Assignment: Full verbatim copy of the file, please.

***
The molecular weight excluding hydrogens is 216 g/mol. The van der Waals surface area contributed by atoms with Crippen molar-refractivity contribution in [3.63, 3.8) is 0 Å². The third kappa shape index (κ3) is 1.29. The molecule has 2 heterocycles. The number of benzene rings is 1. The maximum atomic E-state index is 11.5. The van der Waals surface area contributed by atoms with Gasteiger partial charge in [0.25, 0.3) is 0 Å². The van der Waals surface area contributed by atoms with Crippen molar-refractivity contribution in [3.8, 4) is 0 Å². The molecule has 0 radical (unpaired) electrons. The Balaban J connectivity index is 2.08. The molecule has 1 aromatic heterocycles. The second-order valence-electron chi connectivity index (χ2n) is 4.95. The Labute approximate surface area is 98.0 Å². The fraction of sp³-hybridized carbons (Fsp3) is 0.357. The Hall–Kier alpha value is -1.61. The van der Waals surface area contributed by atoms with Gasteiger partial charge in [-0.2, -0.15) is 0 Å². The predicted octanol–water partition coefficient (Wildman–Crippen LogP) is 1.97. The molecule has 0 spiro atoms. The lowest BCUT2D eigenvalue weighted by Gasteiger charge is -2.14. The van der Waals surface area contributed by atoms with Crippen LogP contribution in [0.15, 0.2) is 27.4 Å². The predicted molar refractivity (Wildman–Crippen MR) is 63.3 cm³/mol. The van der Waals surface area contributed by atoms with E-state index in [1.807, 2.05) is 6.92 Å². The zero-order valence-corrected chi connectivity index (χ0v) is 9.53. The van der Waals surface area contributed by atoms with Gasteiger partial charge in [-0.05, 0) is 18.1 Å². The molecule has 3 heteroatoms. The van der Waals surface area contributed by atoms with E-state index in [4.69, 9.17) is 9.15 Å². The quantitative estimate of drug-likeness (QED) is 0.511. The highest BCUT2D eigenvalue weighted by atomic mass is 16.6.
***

The molecular weight excluding hydrogens is 216 g/mol. The van der Waals surface area contributed by atoms with Crippen molar-refractivity contribution in [3.63, 3.8) is 0 Å². The third kappa shape index (κ3) is 1.29. The molecule has 2 heterocycles. The number of benzene rings is 1. The maximum atomic E-state index is 11.5. The van der Waals surface area contributed by atoms with Gasteiger partial charge in [0.25, 0.3) is 0 Å². The van der Waals surface area contributed by atoms with Crippen molar-refractivity contribution in [3.8, 4) is 0 Å². The molecule has 0 radical (unpaired) electrons. The Balaban J connectivity index is 2.08. The molecule has 1 aromatic heterocycles. The second-order valence-electron chi connectivity index (χ2n) is 4.95. The Labute approximate surface area is 98.0 Å². The fraction of sp³-hybridized carbons (Fsp3) is 0.357. The Hall–Kier alpha value is -1.61. The van der Waals surface area contributed by atoms with Gasteiger partial charge in [-0.2, -0.15) is 0 Å². The predicted octanol–water partition coefficient (Wildman–Crippen LogP) is 1.97. The molecule has 0 spiro atoms. The lowest BCUT2D eigenvalue weighted by Gasteiger charge is -2.14. The van der Waals surface area contributed by atoms with Crippen LogP contribution in [0.15, 0.2) is 27.4 Å². The predicted molar refractivity (Wildman–Crippen MR) is 63.3 cm³/mol. The van der Waals surface area contributed by atoms with E-state index in [1.807, 2.05) is 6.92 Å². The zero-order valence-corrected chi connectivity index (χ0v) is 9.53. The van der Waals surface area contributed by atoms with Gasteiger partial charge in [-0.05, 0) is 18.1 Å². The molecule has 3 heteroatoms. The van der Waals surface area contributed by atoms with E-state index in [4.69, 9.17) is 9.15 Å². The quantitative estimate of drug-likeness (QED) is 0.511. The highest BCUT2D eigenvalue weighted by atomic mass is 16.6.